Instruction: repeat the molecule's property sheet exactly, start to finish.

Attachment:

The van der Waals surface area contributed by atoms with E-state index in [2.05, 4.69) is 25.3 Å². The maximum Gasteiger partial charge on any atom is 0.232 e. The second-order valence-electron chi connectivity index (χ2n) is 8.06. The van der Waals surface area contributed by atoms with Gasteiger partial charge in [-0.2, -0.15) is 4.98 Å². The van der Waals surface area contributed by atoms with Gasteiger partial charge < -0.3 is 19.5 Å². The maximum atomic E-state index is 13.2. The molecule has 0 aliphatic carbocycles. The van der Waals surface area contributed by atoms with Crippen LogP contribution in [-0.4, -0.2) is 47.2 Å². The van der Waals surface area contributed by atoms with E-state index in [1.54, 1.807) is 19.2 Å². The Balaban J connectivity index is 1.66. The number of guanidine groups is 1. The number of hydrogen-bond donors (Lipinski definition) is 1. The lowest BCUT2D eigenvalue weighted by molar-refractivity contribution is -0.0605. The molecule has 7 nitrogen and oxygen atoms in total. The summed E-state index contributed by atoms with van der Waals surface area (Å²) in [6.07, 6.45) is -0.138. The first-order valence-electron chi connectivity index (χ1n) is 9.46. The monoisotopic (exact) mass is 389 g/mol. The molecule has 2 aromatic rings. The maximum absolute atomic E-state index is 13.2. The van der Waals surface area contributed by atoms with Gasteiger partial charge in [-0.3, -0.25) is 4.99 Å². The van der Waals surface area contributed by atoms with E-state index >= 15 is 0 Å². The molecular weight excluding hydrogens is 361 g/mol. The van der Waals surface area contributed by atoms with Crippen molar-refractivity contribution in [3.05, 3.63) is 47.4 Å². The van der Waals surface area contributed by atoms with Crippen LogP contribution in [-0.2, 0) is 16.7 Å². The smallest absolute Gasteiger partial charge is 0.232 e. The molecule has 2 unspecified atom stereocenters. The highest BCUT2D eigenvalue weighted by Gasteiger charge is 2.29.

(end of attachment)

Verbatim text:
The van der Waals surface area contributed by atoms with E-state index in [2.05, 4.69) is 25.3 Å². The maximum Gasteiger partial charge on any atom is 0.232 e. The second-order valence-electron chi connectivity index (χ2n) is 8.06. The van der Waals surface area contributed by atoms with Gasteiger partial charge in [-0.2, -0.15) is 4.98 Å². The van der Waals surface area contributed by atoms with Gasteiger partial charge < -0.3 is 19.5 Å². The maximum atomic E-state index is 13.2. The molecule has 0 aliphatic carbocycles. The van der Waals surface area contributed by atoms with Crippen LogP contribution in [-0.4, -0.2) is 47.2 Å². The van der Waals surface area contributed by atoms with E-state index in [1.54, 1.807) is 19.2 Å². The Balaban J connectivity index is 1.66. The number of guanidine groups is 1. The number of hydrogen-bond donors (Lipinski definition) is 1. The lowest BCUT2D eigenvalue weighted by molar-refractivity contribution is -0.0605. The molecule has 7 nitrogen and oxygen atoms in total. The summed E-state index contributed by atoms with van der Waals surface area (Å²) in [6.07, 6.45) is -0.138. The first-order valence-electron chi connectivity index (χ1n) is 9.46. The monoisotopic (exact) mass is 389 g/mol. The molecule has 2 aromatic rings. The maximum absolute atomic E-state index is 13.2. The van der Waals surface area contributed by atoms with Gasteiger partial charge in [-0.3, -0.25) is 4.99 Å². The van der Waals surface area contributed by atoms with E-state index >= 15 is 0 Å². The molecular weight excluding hydrogens is 361 g/mol. The van der Waals surface area contributed by atoms with Crippen molar-refractivity contribution in [3.05, 3.63) is 47.4 Å². The van der Waals surface area contributed by atoms with Crippen LogP contribution in [-0.2, 0) is 16.7 Å². The smallest absolute Gasteiger partial charge is 0.232 e. The molecule has 2 unspecified atom stereocenters. The highest BCUT2D eigenvalue weighted by Gasteiger charge is 2.29.